So that’s how I’m going to die –
It wasn’t so much of a question, nor a complete thought, it was more of a realization – that hit me like a train. Almost a decade ago, I stood in front of my boss, torn between the desperate desire to run and the inability to move.
I was a pilot working for an infantry unit. Mostly I planned air missions with the Aviation unit, serving as a coordinator between the helicopters and the ground guys. After our final coordination meeting, my boss stopped me and said, “ You’re rolling out with the Strykers to run the TAC,” which is a planning cell that typically operates closer to the front lines of a battle and away from the safety of the main base.
Umm what? Keep your shit together.
I couldn’t move. I don’t think I heard much after those words and my body seemed to stop functioning. My heart was in my stomach. My nerves were racing and the world was spinning round about me. My boss was still talking, and others in the TOC were moving around working, but I couldn’t hear anything.
I pictured all the terrible things that had unfortunately already happened to that unit many times over. The Stryker seemed liked a death trap to me. Maybe this is what ground guys felt when they climb into an aircraft –a flying death trap. They can’t control it and are hundreds of feet from impending doom.
Don’t puke. Breathe. Don’t look at anyone. Keep moving. Don’t stop.
I acknowledged my boss, walked straight out of the tent and kept walking. I knew I had to get away from everyone. I found rows of generators, all clean and packaged, sitting on pallets waiting to be shipped out. I was finally alone. But my counterpart had followed me out and started talking rapidly about the mission, with excitement and enthusiasm. Then I looked at him. He stopped dead. I just blurted it all out. I cried. Tears streamed down my face, I couldn’t stop them. He tried to console. I was having a panic attack.
How could I be so weak? I didn’t feel as tough as I thought I was.
My counterpart left, knowing I needed to be alone. I paced. I kicked rocks. I cursed. I tried to accept my fate. I thought about what I’d need to survive the week. I just needed to pack my bags and go.
- Extra ammo
- Can I get a 9mm too?
- Snacks. Must avoid MREs as long as possible
- Warm Clothes
- Sleeping Bag
- Call my family one more time. Write one more letter.
They had my folder with my Will, POAs, funeral plan, and another set of letters to each family member. I left my stuff at home in boxes just in case. After my last deployment, this folder was the first thing my Dad gladly handed back to me saying he didn’t want to touch it again.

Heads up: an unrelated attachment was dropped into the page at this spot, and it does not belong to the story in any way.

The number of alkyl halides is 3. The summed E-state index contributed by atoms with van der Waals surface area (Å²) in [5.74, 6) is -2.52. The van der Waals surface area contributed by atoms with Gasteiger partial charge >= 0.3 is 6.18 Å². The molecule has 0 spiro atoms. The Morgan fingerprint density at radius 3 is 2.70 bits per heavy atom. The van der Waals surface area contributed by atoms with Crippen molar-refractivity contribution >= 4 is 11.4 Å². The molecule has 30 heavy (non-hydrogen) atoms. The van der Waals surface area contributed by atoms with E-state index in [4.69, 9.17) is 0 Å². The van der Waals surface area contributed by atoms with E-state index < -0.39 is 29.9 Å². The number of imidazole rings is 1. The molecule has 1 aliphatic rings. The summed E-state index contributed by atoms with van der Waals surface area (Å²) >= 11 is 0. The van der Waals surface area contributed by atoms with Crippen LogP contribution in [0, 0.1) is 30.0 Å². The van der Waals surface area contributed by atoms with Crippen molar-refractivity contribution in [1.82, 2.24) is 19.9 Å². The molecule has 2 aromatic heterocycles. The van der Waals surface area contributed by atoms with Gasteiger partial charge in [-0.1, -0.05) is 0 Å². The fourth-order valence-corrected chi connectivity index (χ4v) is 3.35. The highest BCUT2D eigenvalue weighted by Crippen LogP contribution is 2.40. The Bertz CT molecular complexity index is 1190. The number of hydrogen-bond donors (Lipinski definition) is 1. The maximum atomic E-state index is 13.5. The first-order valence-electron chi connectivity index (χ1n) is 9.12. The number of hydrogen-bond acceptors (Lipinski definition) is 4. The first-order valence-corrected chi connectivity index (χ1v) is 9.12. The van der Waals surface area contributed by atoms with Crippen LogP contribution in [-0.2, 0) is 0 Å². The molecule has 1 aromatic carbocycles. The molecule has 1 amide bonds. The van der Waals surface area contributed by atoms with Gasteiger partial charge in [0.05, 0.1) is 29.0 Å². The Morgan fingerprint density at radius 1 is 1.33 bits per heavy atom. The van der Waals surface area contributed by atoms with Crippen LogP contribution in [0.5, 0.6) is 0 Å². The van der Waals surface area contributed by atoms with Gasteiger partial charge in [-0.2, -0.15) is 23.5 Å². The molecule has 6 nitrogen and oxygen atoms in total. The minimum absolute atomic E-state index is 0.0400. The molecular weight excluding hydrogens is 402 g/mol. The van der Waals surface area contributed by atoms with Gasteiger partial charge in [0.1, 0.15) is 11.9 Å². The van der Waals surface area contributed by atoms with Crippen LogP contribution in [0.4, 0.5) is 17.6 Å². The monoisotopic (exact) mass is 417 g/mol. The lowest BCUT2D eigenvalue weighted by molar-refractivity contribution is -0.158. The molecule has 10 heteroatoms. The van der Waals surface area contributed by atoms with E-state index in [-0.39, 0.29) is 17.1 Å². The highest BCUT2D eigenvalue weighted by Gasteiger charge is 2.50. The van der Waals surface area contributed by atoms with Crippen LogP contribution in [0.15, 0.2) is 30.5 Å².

If I died, well I guess my number was up. I was in not-so-wonderful Afghanistan, at a not-wonderful time. After non-stop deployments you understand, sometimes it’s just your time. Way back, so many innocent years ago at Flight School, they told us to look left and to look right, and that in a few years, one of us wouldn’t be there anymore.
- My flight school stick buddy
- Several friends
- My commander
- My Soldiers
- My teammates
- Close calls – that but for the difference of a few moments – me.
I cleaned myself up, dusted myself off, and put myself back together. Then I walked back in, no longer hidden by darkness, fear or shame. I can do this, I will do this.
I apologized to my boss for the way I just stood there before. But he had the most perplexed look and said he and my counterpart realized it was smarter for me to run the mission from the base, with better radios and equipment, while my counterpart went to the TAC.
I’m sorry what?!? This night will not end!
Back outside to the generators, this time, motioning to my counterpart to follow. I yelled at him. “You told the boss I freaked out?” He replied, “No! I asked why you would go out with shitty radios to the middle of nowhere, when what you need to control the mission is here.”
Once again, I couldn’t stop the tears or the flood of emotions- anger, confusion, frustration, relief, guilt.
And I hated myself for it.
It wasn’t about the operation anymore. It was about him. “No, way! You aren’t taking my seat and I’m not sending you. I’m not writing a letter home to your parents. I’m not writing a letter to your fiancé.” He said he’d be fine and let me be. I kicked a ton of rocks, and cleaned myself up – again – and went back to work.
For a short period of time, we debated who would go – each of us wanting to carry the load for the other. Ultimately, the mission was called off. I used to wonder which one of us would have gone, and if the entire convoy would have survived. I see now that we both were afraid. We knew our fate. My teammate wanted to protect me and I him.
The only way I know how to honor those I’ve lost is to strive to be a better human being, officer, leader, and friend every day. It could have easily have been me.
This post is part of a series called Veteran Voices. These words offer insights into the souls of our warrior class. Photo credit for the generators that gave us the time and space we needed: US Army.